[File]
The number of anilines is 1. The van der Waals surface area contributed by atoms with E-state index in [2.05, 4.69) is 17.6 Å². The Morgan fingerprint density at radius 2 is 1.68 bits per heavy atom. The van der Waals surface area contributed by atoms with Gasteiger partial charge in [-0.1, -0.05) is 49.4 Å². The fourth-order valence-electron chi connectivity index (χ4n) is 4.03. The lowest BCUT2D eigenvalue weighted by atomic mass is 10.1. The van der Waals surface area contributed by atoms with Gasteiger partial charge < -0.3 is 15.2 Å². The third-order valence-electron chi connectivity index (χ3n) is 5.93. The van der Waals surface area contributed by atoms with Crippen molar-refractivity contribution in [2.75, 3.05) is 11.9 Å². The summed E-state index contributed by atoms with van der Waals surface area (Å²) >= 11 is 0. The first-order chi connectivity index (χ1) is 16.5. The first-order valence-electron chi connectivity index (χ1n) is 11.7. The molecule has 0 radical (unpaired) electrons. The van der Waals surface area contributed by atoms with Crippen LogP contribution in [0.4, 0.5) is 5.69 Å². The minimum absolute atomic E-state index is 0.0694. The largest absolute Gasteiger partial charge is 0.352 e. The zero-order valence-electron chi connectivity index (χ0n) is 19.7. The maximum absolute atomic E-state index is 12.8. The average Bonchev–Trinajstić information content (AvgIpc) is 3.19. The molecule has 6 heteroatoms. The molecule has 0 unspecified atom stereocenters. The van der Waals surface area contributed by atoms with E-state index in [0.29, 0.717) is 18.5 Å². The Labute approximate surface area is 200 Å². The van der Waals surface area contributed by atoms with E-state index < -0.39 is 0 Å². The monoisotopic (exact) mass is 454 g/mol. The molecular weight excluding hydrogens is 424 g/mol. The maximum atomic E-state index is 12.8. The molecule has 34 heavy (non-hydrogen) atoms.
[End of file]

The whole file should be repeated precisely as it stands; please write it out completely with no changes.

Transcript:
The number of anilines is 1. The van der Waals surface area contributed by atoms with E-state index in [2.05, 4.69) is 17.6 Å². The Morgan fingerprint density at radius 2 is 1.68 bits per heavy atom. The van der Waals surface area contributed by atoms with Gasteiger partial charge in [-0.1, -0.05) is 49.4 Å². The fourth-order valence-electron chi connectivity index (χ4n) is 4.03. The lowest BCUT2D eigenvalue weighted by atomic mass is 10.1. The van der Waals surface area contributed by atoms with Gasteiger partial charge < -0.3 is 15.2 Å². The third-order valence-electron chi connectivity index (χ3n) is 5.93. The van der Waals surface area contributed by atoms with Crippen molar-refractivity contribution in [2.75, 3.05) is 11.9 Å². The summed E-state index contributed by atoms with van der Waals surface area (Å²) >= 11 is 0. The first-order chi connectivity index (χ1) is 16.5. The first-order valence-electron chi connectivity index (χ1n) is 11.7. The molecule has 0 radical (unpaired) electrons. The van der Waals surface area contributed by atoms with Crippen LogP contribution in [0.4, 0.5) is 5.69 Å². The minimum absolute atomic E-state index is 0.0694. The largest absolute Gasteiger partial charge is 0.352 e. The zero-order valence-electron chi connectivity index (χ0n) is 19.7. The maximum absolute atomic E-state index is 12.8. The average Bonchev–Trinajstić information content (AvgIpc) is 3.19. The molecule has 6 heteroatoms. The molecule has 0 unspecified atom stereocenters. The van der Waals surface area contributed by atoms with E-state index in [0.29, 0.717) is 18.5 Å². The Labute approximate surface area is 200 Å². The van der Waals surface area contributed by atoms with E-state index < -0.39 is 0 Å². The monoisotopic (exact) mass is 454 g/mol. The molecular weight excluding hydrogens is 424 g/mol. The maximum atomic E-state index is 12.8. The molecule has 34 heavy (non-hydrogen) atoms.